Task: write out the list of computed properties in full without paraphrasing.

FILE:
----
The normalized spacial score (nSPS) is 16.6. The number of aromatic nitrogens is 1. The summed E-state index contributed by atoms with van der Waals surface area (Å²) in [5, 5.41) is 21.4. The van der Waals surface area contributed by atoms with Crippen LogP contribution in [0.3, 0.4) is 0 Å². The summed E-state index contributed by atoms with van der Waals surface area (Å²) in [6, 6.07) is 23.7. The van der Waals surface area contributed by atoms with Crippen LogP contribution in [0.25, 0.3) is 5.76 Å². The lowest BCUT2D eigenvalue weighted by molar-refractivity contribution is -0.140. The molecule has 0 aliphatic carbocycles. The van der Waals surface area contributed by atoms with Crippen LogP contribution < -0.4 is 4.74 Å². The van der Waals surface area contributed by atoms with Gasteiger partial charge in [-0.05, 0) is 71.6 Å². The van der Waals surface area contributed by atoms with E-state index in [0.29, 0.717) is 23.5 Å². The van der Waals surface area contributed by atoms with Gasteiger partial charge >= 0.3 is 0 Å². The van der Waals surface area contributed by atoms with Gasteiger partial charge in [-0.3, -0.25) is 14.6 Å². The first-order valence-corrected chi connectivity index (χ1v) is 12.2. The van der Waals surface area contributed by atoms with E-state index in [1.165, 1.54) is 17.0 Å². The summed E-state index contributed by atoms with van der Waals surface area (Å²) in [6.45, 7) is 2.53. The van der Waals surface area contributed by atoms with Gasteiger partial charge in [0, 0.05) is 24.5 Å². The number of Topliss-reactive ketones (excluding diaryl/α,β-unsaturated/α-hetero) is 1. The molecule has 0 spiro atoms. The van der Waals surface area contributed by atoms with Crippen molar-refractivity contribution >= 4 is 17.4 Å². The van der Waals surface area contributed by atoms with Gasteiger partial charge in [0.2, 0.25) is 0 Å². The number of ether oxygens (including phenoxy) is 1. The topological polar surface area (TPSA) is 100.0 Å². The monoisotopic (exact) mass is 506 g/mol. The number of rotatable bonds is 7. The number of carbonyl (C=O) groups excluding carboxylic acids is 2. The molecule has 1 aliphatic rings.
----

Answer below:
The normalized spacial score (nSPS) is 16.6. The number of aromatic nitrogens is 1. The summed E-state index contributed by atoms with van der Waals surface area (Å²) in [5, 5.41) is 21.4. The van der Waals surface area contributed by atoms with Crippen LogP contribution in [0.3, 0.4) is 0 Å². The summed E-state index contributed by atoms with van der Waals surface area (Å²) in [6, 6.07) is 23.7. The van der Waals surface area contributed by atoms with Crippen LogP contribution in [0.25, 0.3) is 5.76 Å². The lowest BCUT2D eigenvalue weighted by molar-refractivity contribution is -0.140. The molecule has 0 aliphatic carbocycles. The van der Waals surface area contributed by atoms with Crippen LogP contribution < -0.4 is 4.74 Å². The van der Waals surface area contributed by atoms with Gasteiger partial charge in [-0.05, 0) is 71.6 Å². The van der Waals surface area contributed by atoms with E-state index in [0.29, 0.717) is 23.5 Å². The van der Waals surface area contributed by atoms with Gasteiger partial charge >= 0.3 is 0 Å². The van der Waals surface area contributed by atoms with Gasteiger partial charge in [-0.3, -0.25) is 14.6 Å². The first-order valence-corrected chi connectivity index (χ1v) is 12.2. The van der Waals surface area contributed by atoms with E-state index in [1.165, 1.54) is 17.0 Å². The summed E-state index contributed by atoms with van der Waals surface area (Å²) in [6.45, 7) is 2.53. The van der Waals surface area contributed by atoms with Gasteiger partial charge in [0, 0.05) is 24.5 Å². The number of Topliss-reactive ketones (excluding diaryl/α,β-unsaturated/α-hetero) is 1. The molecule has 0 spiro atoms. The van der Waals surface area contributed by atoms with Crippen molar-refractivity contribution >= 4 is 17.4 Å². The van der Waals surface area contributed by atoms with Gasteiger partial charge in [0.2, 0.25) is 0 Å². The number of ether oxygens (including phenoxy) is 1. The topological polar surface area (TPSA) is 100.0 Å². The monoisotopic (exact) mass is 506 g/mol. The number of rotatable bonds is 7. The number of carbonyl (C=O) groups excluding carboxylic acids is 2. The molecule has 1 aliphatic rings.